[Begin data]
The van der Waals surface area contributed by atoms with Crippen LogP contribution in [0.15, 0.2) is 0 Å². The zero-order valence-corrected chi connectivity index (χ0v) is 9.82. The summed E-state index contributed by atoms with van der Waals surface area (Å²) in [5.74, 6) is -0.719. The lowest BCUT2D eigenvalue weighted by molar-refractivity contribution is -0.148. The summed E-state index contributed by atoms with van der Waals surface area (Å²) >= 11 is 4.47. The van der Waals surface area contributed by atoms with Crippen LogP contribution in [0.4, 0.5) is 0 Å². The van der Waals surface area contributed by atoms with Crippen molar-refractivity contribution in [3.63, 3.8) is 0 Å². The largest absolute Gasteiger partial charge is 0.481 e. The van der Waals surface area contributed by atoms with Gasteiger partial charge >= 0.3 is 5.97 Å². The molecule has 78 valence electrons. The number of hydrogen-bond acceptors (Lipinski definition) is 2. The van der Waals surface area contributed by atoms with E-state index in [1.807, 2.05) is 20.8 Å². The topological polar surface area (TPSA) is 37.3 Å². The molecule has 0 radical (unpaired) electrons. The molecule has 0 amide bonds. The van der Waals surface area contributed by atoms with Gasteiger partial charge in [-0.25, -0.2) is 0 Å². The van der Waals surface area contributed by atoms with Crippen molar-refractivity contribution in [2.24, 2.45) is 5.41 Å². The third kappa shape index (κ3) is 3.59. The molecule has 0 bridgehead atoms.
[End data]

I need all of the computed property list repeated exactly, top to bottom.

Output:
The van der Waals surface area contributed by atoms with Crippen LogP contribution in [0.15, 0.2) is 0 Å². The zero-order valence-corrected chi connectivity index (χ0v) is 9.82. The summed E-state index contributed by atoms with van der Waals surface area (Å²) in [5.74, 6) is -0.719. The lowest BCUT2D eigenvalue weighted by molar-refractivity contribution is -0.148. The summed E-state index contributed by atoms with van der Waals surface area (Å²) >= 11 is 4.47. The van der Waals surface area contributed by atoms with Crippen LogP contribution in [0.4, 0.5) is 0 Å². The van der Waals surface area contributed by atoms with Crippen molar-refractivity contribution in [3.63, 3.8) is 0 Å². The largest absolute Gasteiger partial charge is 0.481 e. The van der Waals surface area contributed by atoms with Gasteiger partial charge >= 0.3 is 5.97 Å². The molecule has 78 valence electrons. The number of hydrogen-bond acceptors (Lipinski definition) is 2. The van der Waals surface area contributed by atoms with E-state index in [1.807, 2.05) is 20.8 Å². The topological polar surface area (TPSA) is 37.3 Å². The molecule has 0 radical (unpaired) electrons. The molecule has 0 amide bonds. The van der Waals surface area contributed by atoms with Gasteiger partial charge in [-0.25, -0.2) is 0 Å². The van der Waals surface area contributed by atoms with Crippen molar-refractivity contribution in [2.24, 2.45) is 5.41 Å². The third kappa shape index (κ3) is 3.59. The molecule has 0 bridgehead atoms.